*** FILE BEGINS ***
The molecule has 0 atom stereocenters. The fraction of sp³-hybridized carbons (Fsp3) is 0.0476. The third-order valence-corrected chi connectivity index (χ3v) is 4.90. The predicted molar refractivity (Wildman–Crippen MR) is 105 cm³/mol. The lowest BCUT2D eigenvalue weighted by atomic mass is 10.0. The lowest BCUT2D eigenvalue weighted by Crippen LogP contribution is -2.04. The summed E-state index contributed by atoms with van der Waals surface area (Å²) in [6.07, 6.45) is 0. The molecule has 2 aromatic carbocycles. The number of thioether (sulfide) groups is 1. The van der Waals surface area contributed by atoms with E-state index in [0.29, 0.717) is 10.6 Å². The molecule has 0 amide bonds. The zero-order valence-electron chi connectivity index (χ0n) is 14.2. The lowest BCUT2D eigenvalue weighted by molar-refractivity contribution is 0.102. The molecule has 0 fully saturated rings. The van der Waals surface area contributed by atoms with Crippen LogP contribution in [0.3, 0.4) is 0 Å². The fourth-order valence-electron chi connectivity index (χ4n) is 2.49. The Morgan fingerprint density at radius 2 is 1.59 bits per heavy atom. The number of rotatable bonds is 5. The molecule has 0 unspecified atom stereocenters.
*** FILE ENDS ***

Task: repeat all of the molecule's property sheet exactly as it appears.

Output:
The molecule has 0 atom stereocenters. The fraction of sp³-hybridized carbons (Fsp3) is 0.0476. The third-order valence-corrected chi connectivity index (χ3v) is 4.90. The predicted molar refractivity (Wildman–Crippen MR) is 105 cm³/mol. The lowest BCUT2D eigenvalue weighted by atomic mass is 10.0. The lowest BCUT2D eigenvalue weighted by Crippen LogP contribution is -2.04. The summed E-state index contributed by atoms with van der Waals surface area (Å²) in [6.07, 6.45) is 0. The molecule has 2 aromatic carbocycles. The number of thioether (sulfide) groups is 1. The van der Waals surface area contributed by atoms with E-state index in [0.29, 0.717) is 10.6 Å². The molecule has 0 amide bonds. The zero-order valence-electron chi connectivity index (χ0n) is 14.2. The lowest BCUT2D eigenvalue weighted by molar-refractivity contribution is 0.102. The molecule has 0 fully saturated rings. The van der Waals surface area contributed by atoms with Crippen LogP contribution in [0.3, 0.4) is 0 Å². The fourth-order valence-electron chi connectivity index (χ4n) is 2.49. The Morgan fingerprint density at radius 2 is 1.59 bits per heavy atom. The number of rotatable bonds is 5. The molecule has 0 unspecified atom stereocenters.